Invasion of the university smart speakers

Livia Bran, content manager at Cypher Learning, discusses how smart speakers are becoming more of a fixture in higher education

We live in a smart world. Our cars are smart, our watches are smart, our phones and even our fridges are smart. Smart technology is constantly evolving, and it truly has been just a matter of time until voice was added to the mix. Smart speakers are slowly conquering the world.

Americans have been the first to adopt smart speakers, with players like Amazon Echo Dot, Google Home or Apple HomePod – and their respective voices, Alexa, Cortana and Siri – sharing the market. Europe, Asia and even Australia also show interest.

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But even though smart speakers are bought mainly to make people’s lives easier when they’re at home, dubbed as the virtual personal assistant every busy person wants, the most interesting thing about them is that they started to penetrate another aspect of our lives: education. From kindergarten to college, smart speakers are finding their place in educational institutions.

Privacy concerns aside, voice-activated technology does have the potential to change many things for the better across classrooms, for students of all ages. If the K-12 sector is understandably more reluctant (although there’s no lack of promoters there as well), higher education seems more willing to give it a try, on a higher level.

Smart speakers in higher ed across the world


American universities lead the way, unsurprisingly. There’s a growing number of examples that introduce hundreds or even thousands of smart speakers across campuses, with interesting results.

Saint Louis University was the first to introduce Alexa-enabled devices into their students’ residence halls and apartments on campus – more than 2300 Echo Dots, for each of their students. The smart devices can answer more than 200 different questions students may have about events happening on campus, organisations they could join, buildings they need to find, homework details, and many other aspects of student life.

Lancaster University is leading the way in the UK, with their Ask LU chatbot.

Arizona State University is another early adopter of smart speakers on campus, with more than 1600 devices. Their students can Ask ASU about university events, the academic calendar and other things. Students from Northeastern University have their Husky Helper to help them tackle campus specific challenges, while those from Oklahoma University turn to their OU Directory and OU Facts.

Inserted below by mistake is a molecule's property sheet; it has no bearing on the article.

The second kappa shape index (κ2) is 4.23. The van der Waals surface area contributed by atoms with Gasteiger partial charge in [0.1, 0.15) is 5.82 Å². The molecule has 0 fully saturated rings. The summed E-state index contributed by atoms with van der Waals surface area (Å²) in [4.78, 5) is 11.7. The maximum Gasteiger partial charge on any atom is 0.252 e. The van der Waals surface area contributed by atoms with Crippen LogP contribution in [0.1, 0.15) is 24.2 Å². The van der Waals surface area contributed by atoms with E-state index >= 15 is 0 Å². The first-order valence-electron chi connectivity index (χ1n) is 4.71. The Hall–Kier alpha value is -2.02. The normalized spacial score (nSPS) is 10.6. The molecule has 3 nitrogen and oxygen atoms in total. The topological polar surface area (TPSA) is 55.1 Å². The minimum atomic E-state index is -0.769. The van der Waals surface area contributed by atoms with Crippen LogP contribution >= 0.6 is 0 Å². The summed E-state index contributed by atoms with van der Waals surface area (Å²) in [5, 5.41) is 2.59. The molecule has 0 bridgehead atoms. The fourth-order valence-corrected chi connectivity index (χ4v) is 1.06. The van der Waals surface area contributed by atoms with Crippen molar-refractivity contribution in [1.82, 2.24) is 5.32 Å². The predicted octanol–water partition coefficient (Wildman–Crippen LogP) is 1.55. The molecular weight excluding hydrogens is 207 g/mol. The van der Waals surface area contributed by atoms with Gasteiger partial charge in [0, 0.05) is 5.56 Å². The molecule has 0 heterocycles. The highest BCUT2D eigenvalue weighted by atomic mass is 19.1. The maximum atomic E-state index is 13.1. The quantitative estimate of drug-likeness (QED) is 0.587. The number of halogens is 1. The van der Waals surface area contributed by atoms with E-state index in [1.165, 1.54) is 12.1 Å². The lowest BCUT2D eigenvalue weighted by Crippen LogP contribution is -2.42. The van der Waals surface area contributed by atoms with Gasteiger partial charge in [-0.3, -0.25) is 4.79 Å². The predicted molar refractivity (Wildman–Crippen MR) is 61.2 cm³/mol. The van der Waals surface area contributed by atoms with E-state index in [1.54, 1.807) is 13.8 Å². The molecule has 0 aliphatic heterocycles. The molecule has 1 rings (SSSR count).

It was only a matter of time until the enthusiasm about smart speakers in higher ed campuses materialised in other parts of the world. Lancaster University is leading the way in the UK, with their Ask LU chatbot; they call it a “digital friend and companion for university students, with its own unique personality”, hoping it will become a valuable and integral part of student life.

Amazon Alexa Fellowship

Image via Amazon

Generally, the student response to the idea of having a voice-activated personal assistant to help them with the administrative intricacies of campus life has been positive. By using these smart devices on a daily basis, they do develop some skills (or at least familiarity with this type of technology) that might be very useful in their later adult life.

But when students are actually involved in the development of the apps and Alexa skills their universities are using, there are multiple benefits:

  • Students are enabled to make an impact in the rather new field of conversational AI;
  • Universities deliver work-ready graduates in that field;
  • Companies that activate in speech recognition and conversational AI get a significant pool of qualified candidates for their job openings.

And that is what the Amazon Alexa Fellowship is all about.

If in 2017 the Fellowship included only four universities, the number is now up to 18. The majority of them are American, but the programme is not limited to the US. It includes the University of Sheffield and the University of Cambridge in the UK, the University of Waterloo in Canada and the International Institute of Information Technology in Hyderabad, India.

Even though not all students from these universities will get a smart speaker, the programme makes clear steps towards making such devices more common in higher education internationally.

What next?


The future is, of course, unpredictable. The use of smart speakers in universities across the world might become as ubiquitous as the use of smartphones is right now. Considering that China is another significant player in terms of creating and owning such devices, or that Australia also shows increased interest in them, perhaps universities there might join this current as well. Time will tell.

Until then, one thing is sure: voice-activated technology will continue to develop.

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